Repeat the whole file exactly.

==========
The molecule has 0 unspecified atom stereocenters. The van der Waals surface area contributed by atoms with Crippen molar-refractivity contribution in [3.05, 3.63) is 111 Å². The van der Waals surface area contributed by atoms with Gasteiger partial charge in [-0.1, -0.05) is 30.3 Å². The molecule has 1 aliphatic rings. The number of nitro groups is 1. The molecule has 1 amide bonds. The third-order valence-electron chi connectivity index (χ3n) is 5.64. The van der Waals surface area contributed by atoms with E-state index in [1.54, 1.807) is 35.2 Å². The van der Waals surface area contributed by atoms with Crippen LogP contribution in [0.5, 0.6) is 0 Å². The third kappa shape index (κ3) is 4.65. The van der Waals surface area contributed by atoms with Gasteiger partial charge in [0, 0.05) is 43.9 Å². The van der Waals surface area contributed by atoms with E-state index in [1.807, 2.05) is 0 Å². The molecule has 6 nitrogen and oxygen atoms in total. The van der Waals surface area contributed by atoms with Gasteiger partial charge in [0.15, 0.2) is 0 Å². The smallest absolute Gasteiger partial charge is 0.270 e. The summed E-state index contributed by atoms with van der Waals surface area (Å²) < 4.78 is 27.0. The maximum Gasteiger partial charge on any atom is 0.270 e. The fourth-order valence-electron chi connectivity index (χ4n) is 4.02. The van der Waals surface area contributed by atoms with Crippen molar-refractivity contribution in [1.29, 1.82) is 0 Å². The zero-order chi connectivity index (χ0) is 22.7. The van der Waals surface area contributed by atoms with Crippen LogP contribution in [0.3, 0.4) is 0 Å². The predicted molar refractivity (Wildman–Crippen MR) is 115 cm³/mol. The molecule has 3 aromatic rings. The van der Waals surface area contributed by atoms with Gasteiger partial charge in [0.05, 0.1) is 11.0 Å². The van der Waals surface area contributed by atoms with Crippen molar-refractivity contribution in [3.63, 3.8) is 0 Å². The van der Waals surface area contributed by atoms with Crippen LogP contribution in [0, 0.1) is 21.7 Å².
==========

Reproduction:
The molecule has 0 unspecified atom stereocenters. The van der Waals surface area contributed by atoms with Crippen molar-refractivity contribution in [3.05, 3.63) is 111 Å². The van der Waals surface area contributed by atoms with Gasteiger partial charge in [-0.1, -0.05) is 30.3 Å². The molecule has 1 aliphatic rings. The number of nitro groups is 1. The molecule has 1 amide bonds. The third-order valence-electron chi connectivity index (χ3n) is 5.64. The van der Waals surface area contributed by atoms with E-state index in [1.54, 1.807) is 35.2 Å². The van der Waals surface area contributed by atoms with Crippen LogP contribution in [0.5, 0.6) is 0 Å². The third kappa shape index (κ3) is 4.65. The van der Waals surface area contributed by atoms with Gasteiger partial charge in [0, 0.05) is 43.9 Å². The van der Waals surface area contributed by atoms with E-state index in [1.807, 2.05) is 0 Å². The molecule has 6 nitrogen and oxygen atoms in total. The van der Waals surface area contributed by atoms with Gasteiger partial charge in [0.15, 0.2) is 0 Å². The smallest absolute Gasteiger partial charge is 0.270 e. The summed E-state index contributed by atoms with van der Waals surface area (Å²) < 4.78 is 27.0. The maximum Gasteiger partial charge on any atom is 0.270 e. The fourth-order valence-electron chi connectivity index (χ4n) is 4.02. The van der Waals surface area contributed by atoms with Crippen molar-refractivity contribution in [1.29, 1.82) is 0 Å². The zero-order chi connectivity index (χ0) is 22.7. The van der Waals surface area contributed by atoms with Crippen LogP contribution in [0.3, 0.4) is 0 Å². The predicted molar refractivity (Wildman–Crippen MR) is 115 cm³/mol. The molecule has 3 aromatic rings. The van der Waals surface area contributed by atoms with Gasteiger partial charge in [0.05, 0.1) is 11.0 Å². The van der Waals surface area contributed by atoms with Crippen molar-refractivity contribution in [3.63, 3.8) is 0 Å². The van der Waals surface area contributed by atoms with Crippen LogP contribution in [0, 0.1) is 21.7 Å².